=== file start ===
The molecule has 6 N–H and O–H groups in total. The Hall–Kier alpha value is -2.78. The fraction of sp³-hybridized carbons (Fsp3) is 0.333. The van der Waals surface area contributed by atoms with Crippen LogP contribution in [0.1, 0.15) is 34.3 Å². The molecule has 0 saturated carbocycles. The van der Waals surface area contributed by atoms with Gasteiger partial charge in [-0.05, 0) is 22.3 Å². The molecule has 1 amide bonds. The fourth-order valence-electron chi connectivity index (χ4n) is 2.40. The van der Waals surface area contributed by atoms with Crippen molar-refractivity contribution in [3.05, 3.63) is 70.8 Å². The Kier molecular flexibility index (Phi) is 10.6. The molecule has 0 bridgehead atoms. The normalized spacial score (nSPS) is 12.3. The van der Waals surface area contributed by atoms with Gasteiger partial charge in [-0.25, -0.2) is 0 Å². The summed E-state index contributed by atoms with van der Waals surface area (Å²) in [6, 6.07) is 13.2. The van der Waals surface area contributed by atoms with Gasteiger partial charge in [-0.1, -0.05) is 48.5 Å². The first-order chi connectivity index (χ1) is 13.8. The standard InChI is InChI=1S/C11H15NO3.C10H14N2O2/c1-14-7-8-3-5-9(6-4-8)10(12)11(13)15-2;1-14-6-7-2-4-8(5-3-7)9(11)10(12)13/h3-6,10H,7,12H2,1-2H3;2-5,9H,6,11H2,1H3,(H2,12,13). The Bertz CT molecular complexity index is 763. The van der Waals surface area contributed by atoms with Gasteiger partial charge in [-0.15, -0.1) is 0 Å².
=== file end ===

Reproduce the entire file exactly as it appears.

The molecule has 6 N–H and O–H groups in total. The Hall–Kier alpha value is -2.78. The fraction of sp³-hybridized carbons (Fsp3) is 0.333. The van der Waals surface area contributed by atoms with Crippen LogP contribution in [0.1, 0.15) is 34.3 Å². The molecule has 0 saturated carbocycles. The van der Waals surface area contributed by atoms with Gasteiger partial charge in [-0.05, 0) is 22.3 Å². The molecule has 1 amide bonds. The fourth-order valence-electron chi connectivity index (χ4n) is 2.40. The van der Waals surface area contributed by atoms with Crippen molar-refractivity contribution in [3.05, 3.63) is 70.8 Å². The Kier molecular flexibility index (Phi) is 10.6. The molecule has 0 bridgehead atoms. The normalized spacial score (nSPS) is 12.3. The van der Waals surface area contributed by atoms with Gasteiger partial charge in [-0.25, -0.2) is 0 Å². The summed E-state index contributed by atoms with van der Waals surface area (Å²) in [6, 6.07) is 13.2. The van der Waals surface area contributed by atoms with Gasteiger partial charge in [-0.1, -0.05) is 48.5 Å². The first-order chi connectivity index (χ1) is 13.8. The standard InChI is InChI=1S/C11H15NO3.C10H14N2O2/c1-14-7-8-3-5-9(6-4-8)10(12)11(13)15-2;1-14-6-7-2-4-8(5-3-7)9(11)10(12)13/h3-6,10H,7,12H2,1-2H3;2-5,9H,6,11H2,1H3,(H2,12,13). The Bertz CT molecular complexity index is 763. The van der Waals surface area contributed by atoms with Gasteiger partial charge in [-0.15, -0.1) is 0 Å².